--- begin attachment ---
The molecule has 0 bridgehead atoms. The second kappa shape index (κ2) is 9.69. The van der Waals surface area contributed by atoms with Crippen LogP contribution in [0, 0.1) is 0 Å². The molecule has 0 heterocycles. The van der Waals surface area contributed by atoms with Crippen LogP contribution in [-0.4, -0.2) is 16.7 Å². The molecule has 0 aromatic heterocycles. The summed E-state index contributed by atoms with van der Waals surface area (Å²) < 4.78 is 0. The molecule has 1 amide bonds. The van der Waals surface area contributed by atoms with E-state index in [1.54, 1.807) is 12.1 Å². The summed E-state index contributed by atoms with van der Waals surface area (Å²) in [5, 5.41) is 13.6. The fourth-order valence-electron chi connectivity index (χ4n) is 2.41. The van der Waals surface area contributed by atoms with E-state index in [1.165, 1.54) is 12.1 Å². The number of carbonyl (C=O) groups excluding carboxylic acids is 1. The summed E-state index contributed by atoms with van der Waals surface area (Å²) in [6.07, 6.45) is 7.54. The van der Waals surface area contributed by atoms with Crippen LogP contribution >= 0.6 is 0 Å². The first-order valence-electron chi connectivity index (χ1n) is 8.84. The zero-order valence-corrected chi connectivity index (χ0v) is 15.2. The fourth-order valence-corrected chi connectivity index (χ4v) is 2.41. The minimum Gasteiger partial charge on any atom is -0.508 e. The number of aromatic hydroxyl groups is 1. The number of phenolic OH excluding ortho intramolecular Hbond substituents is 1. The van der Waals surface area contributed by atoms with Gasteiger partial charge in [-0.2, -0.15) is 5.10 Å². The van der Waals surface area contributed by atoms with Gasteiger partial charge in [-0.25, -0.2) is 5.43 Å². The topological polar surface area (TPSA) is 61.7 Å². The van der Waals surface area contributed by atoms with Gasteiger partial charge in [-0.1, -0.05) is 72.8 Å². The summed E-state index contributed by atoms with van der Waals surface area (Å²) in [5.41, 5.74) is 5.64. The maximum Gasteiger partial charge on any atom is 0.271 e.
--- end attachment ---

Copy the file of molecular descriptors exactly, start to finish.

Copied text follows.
The molecule has 0 bridgehead atoms. The second kappa shape index (κ2) is 9.69. The van der Waals surface area contributed by atoms with Crippen LogP contribution in [0, 0.1) is 0 Å². The molecule has 0 heterocycles. The van der Waals surface area contributed by atoms with Crippen LogP contribution in [-0.4, -0.2) is 16.7 Å². The molecule has 0 aromatic heterocycles. The summed E-state index contributed by atoms with van der Waals surface area (Å²) < 4.78 is 0. The molecule has 1 amide bonds. The van der Waals surface area contributed by atoms with E-state index in [1.54, 1.807) is 12.1 Å². The summed E-state index contributed by atoms with van der Waals surface area (Å²) in [5, 5.41) is 13.6. The fourth-order valence-electron chi connectivity index (χ4n) is 2.41. The van der Waals surface area contributed by atoms with E-state index in [1.165, 1.54) is 12.1 Å². The number of carbonyl (C=O) groups excluding carboxylic acids is 1. The summed E-state index contributed by atoms with van der Waals surface area (Å²) in [6.07, 6.45) is 7.54. The van der Waals surface area contributed by atoms with Crippen LogP contribution >= 0.6 is 0 Å². The first-order valence-electron chi connectivity index (χ1n) is 8.84. The zero-order valence-corrected chi connectivity index (χ0v) is 15.2. The fourth-order valence-corrected chi connectivity index (χ4v) is 2.41. The minimum Gasteiger partial charge on any atom is -0.508 e. The number of aromatic hydroxyl groups is 1. The number of phenolic OH excluding ortho intramolecular Hbond substituents is 1. The van der Waals surface area contributed by atoms with Gasteiger partial charge in [-0.2, -0.15) is 5.10 Å². The van der Waals surface area contributed by atoms with Gasteiger partial charge in [-0.25, -0.2) is 5.43 Å². The topological polar surface area (TPSA) is 61.7 Å². The van der Waals surface area contributed by atoms with Gasteiger partial charge in [-0.1, -0.05) is 72.8 Å². The summed E-state index contributed by atoms with van der Waals surface area (Å²) in [5.41, 5.74) is 5.64. The maximum Gasteiger partial charge on any atom is 0.271 e.